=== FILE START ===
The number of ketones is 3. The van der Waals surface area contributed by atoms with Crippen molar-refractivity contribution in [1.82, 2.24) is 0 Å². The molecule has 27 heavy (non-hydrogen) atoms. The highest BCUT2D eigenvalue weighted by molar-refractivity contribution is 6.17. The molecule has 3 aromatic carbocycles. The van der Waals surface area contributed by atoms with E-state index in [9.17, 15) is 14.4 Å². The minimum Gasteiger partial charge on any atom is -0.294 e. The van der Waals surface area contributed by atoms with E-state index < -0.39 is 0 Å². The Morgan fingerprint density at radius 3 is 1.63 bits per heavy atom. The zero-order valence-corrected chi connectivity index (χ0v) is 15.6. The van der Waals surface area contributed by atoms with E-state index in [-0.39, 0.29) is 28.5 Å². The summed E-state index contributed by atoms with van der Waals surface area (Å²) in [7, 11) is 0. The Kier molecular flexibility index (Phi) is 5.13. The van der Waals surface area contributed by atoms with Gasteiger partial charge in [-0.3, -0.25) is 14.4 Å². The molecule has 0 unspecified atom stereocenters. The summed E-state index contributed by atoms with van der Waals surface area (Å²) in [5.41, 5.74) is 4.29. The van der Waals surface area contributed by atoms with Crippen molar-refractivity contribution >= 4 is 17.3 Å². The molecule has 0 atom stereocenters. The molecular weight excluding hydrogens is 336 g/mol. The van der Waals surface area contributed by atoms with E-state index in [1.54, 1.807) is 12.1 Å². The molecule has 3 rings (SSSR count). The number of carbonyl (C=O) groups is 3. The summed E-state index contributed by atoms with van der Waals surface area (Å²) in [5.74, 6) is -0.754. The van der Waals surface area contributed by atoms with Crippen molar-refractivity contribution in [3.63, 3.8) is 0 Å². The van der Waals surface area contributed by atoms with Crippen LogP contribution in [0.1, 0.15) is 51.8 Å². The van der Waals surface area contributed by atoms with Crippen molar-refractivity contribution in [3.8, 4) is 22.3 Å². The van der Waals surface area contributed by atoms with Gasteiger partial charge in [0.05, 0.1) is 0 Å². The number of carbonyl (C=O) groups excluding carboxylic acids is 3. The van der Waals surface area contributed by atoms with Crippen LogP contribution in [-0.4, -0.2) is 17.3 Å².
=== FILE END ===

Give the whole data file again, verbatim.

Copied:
The number of ketones is 3. The van der Waals surface area contributed by atoms with Crippen molar-refractivity contribution in [1.82, 2.24) is 0 Å². The molecule has 27 heavy (non-hydrogen) atoms. The highest BCUT2D eigenvalue weighted by molar-refractivity contribution is 6.17. The molecule has 3 aromatic carbocycles. The van der Waals surface area contributed by atoms with E-state index in [9.17, 15) is 14.4 Å². The minimum Gasteiger partial charge on any atom is -0.294 e. The van der Waals surface area contributed by atoms with E-state index < -0.39 is 0 Å². The Morgan fingerprint density at radius 3 is 1.63 bits per heavy atom. The zero-order valence-corrected chi connectivity index (χ0v) is 15.6. The van der Waals surface area contributed by atoms with E-state index in [-0.39, 0.29) is 28.5 Å². The summed E-state index contributed by atoms with van der Waals surface area (Å²) in [7, 11) is 0. The Kier molecular flexibility index (Phi) is 5.13. The van der Waals surface area contributed by atoms with Gasteiger partial charge in [-0.3, -0.25) is 14.4 Å². The molecule has 0 unspecified atom stereocenters. The summed E-state index contributed by atoms with van der Waals surface area (Å²) in [5.41, 5.74) is 4.29. The van der Waals surface area contributed by atoms with Crippen molar-refractivity contribution >= 4 is 17.3 Å². The molecule has 0 atom stereocenters. The molecular weight excluding hydrogens is 336 g/mol. The van der Waals surface area contributed by atoms with E-state index in [1.54, 1.807) is 12.1 Å². The molecule has 3 rings (SSSR count). The number of carbonyl (C=O) groups is 3. The summed E-state index contributed by atoms with van der Waals surface area (Å²) in [5.74, 6) is -0.754. The van der Waals surface area contributed by atoms with Crippen molar-refractivity contribution in [3.63, 3.8) is 0 Å². The van der Waals surface area contributed by atoms with Crippen LogP contribution in [0.1, 0.15) is 51.8 Å². The van der Waals surface area contributed by atoms with Crippen molar-refractivity contribution in [3.8, 4) is 22.3 Å². The van der Waals surface area contributed by atoms with Gasteiger partial charge in [0.05, 0.1) is 0 Å². The number of carbonyl (C=O) groups excluding carboxylic acids is 3. The van der Waals surface area contributed by atoms with Crippen LogP contribution in [-0.4, -0.2) is 17.3 Å².